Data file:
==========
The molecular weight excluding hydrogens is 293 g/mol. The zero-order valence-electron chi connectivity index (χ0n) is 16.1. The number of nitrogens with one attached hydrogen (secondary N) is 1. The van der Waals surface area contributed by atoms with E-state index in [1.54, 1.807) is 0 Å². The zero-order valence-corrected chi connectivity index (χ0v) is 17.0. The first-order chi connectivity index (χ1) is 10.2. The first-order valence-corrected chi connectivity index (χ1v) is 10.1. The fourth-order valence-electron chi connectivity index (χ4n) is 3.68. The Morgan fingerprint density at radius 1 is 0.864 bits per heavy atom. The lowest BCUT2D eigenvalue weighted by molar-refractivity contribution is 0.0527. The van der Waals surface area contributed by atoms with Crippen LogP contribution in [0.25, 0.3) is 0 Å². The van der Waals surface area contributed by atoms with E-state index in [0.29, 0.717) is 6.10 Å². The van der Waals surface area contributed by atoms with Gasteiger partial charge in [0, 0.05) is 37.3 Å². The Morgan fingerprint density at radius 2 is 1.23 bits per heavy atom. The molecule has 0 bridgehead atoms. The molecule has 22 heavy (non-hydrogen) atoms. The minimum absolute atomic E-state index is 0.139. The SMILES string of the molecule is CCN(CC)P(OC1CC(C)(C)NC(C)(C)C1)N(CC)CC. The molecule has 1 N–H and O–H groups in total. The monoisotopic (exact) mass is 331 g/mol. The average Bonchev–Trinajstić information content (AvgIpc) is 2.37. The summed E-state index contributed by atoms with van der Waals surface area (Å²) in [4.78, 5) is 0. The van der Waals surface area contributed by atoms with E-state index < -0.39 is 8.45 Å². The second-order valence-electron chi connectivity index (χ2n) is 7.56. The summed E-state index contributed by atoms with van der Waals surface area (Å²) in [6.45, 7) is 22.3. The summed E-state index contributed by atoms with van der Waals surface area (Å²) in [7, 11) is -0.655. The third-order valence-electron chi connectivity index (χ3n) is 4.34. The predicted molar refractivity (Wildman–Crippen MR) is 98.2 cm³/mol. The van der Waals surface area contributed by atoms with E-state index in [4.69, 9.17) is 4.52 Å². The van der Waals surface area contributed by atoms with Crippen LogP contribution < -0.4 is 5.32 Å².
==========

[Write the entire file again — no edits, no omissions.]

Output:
The molecular weight excluding hydrogens is 293 g/mol. The zero-order valence-electron chi connectivity index (χ0n) is 16.1. The number of nitrogens with one attached hydrogen (secondary N) is 1. The van der Waals surface area contributed by atoms with E-state index in [1.54, 1.807) is 0 Å². The zero-order valence-corrected chi connectivity index (χ0v) is 17.0. The first-order chi connectivity index (χ1) is 10.2. The first-order valence-corrected chi connectivity index (χ1v) is 10.1. The fourth-order valence-electron chi connectivity index (χ4n) is 3.68. The Morgan fingerprint density at radius 1 is 0.864 bits per heavy atom. The lowest BCUT2D eigenvalue weighted by molar-refractivity contribution is 0.0527. The van der Waals surface area contributed by atoms with Crippen LogP contribution in [0.25, 0.3) is 0 Å². The van der Waals surface area contributed by atoms with E-state index in [0.29, 0.717) is 6.10 Å². The van der Waals surface area contributed by atoms with Gasteiger partial charge in [0, 0.05) is 37.3 Å². The Morgan fingerprint density at radius 2 is 1.23 bits per heavy atom. The molecule has 0 bridgehead atoms. The molecule has 22 heavy (non-hydrogen) atoms. The minimum absolute atomic E-state index is 0.139. The SMILES string of the molecule is CCN(CC)P(OC1CC(C)(C)NC(C)(C)C1)N(CC)CC. The molecule has 1 N–H and O–H groups in total. The monoisotopic (exact) mass is 331 g/mol. The average Bonchev–Trinajstić information content (AvgIpc) is 2.37. The summed E-state index contributed by atoms with van der Waals surface area (Å²) in [4.78, 5) is 0. The van der Waals surface area contributed by atoms with E-state index < -0.39 is 8.45 Å². The second-order valence-electron chi connectivity index (χ2n) is 7.56. The summed E-state index contributed by atoms with van der Waals surface area (Å²) in [6.45, 7) is 22.3. The summed E-state index contributed by atoms with van der Waals surface area (Å²) in [7, 11) is -0.655. The third-order valence-electron chi connectivity index (χ3n) is 4.34. The predicted molar refractivity (Wildman–Crippen MR) is 98.2 cm³/mol. The van der Waals surface area contributed by atoms with E-state index in [4.69, 9.17) is 4.52 Å². The van der Waals surface area contributed by atoms with Crippen LogP contribution < -0.4 is 5.32 Å².